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Fulbright success

4 April 2017

UTS graduate Alison Whittaker has received the 2017 Fulbright Indigenous Postgraduate Scholarship, and will be using the scholarship this year to study at Harvard University in the US.

Arjun Bisen and Alison Whittaker. Photo by Hoc Ngo
Arjun Bisen and Alison Whittaker. Photo by Hoc Ngo

At a time when closed borders seem to dominate the news, academic exchange supported by the USA-run Fulbright Program continues to promote international collaboration and cultural understanding.

This year, UTS celebrates two alumni Fulbright Scholarship wins.

Bachelor of Communication and Bachelor of Laws (Honours) graduate Alison Whittaker (who’s also an academic in the Faculty of Law and the Centre for the Advancement of Indigenous Knowledges) has received the 2017 Fulbright Indigenous Postgraduate Scholarship. Bachelor of Business (Honours) alumnus Arjun Bisen is the recipient of the 2017 Fulbright Anne Wexler Scholarship in Public Policy.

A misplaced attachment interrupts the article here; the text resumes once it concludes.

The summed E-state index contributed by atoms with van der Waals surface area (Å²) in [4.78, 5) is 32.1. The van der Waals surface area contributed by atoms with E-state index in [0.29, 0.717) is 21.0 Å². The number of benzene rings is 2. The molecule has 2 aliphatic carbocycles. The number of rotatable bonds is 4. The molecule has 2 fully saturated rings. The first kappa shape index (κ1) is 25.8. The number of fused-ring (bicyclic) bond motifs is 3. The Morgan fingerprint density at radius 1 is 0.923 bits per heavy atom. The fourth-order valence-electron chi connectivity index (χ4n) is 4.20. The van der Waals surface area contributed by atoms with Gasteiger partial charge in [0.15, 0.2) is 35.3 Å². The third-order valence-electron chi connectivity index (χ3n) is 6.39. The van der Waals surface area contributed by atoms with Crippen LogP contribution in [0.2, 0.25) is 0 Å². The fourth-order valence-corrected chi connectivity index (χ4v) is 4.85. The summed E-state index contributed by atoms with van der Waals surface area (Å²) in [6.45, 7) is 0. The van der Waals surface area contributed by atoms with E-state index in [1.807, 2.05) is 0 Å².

For Whittaker, who finished her undergraduate degrees last year, the scholarship represents the next step in her academic journey.

“Having now learned the technical guts of Australian law, what I needed was more of the big picture; the dynamic and conceptual perspective,” she says.

“I had spoken to other Indigenous students who had gone to the States to study law, and when you examine the contexts, shared and distinct, between Indigenous Australians and Native Americans it’s clear we have much to learn from each other. It is crucial for us to share perspectives and expertise — especially on nation-building and treaty law as Australia now moves into treaty talks.”

Whittaker, a Gomeroi woman, will use the scholarship to complete the Harvard Law School’s Master of Laws program. It will, she says, enable her to continue researching contemporary forms of Indigenous lawmaking and its relationship to Indigenous self-determination and gendered violence.

Read the full article on UTS:Newsroom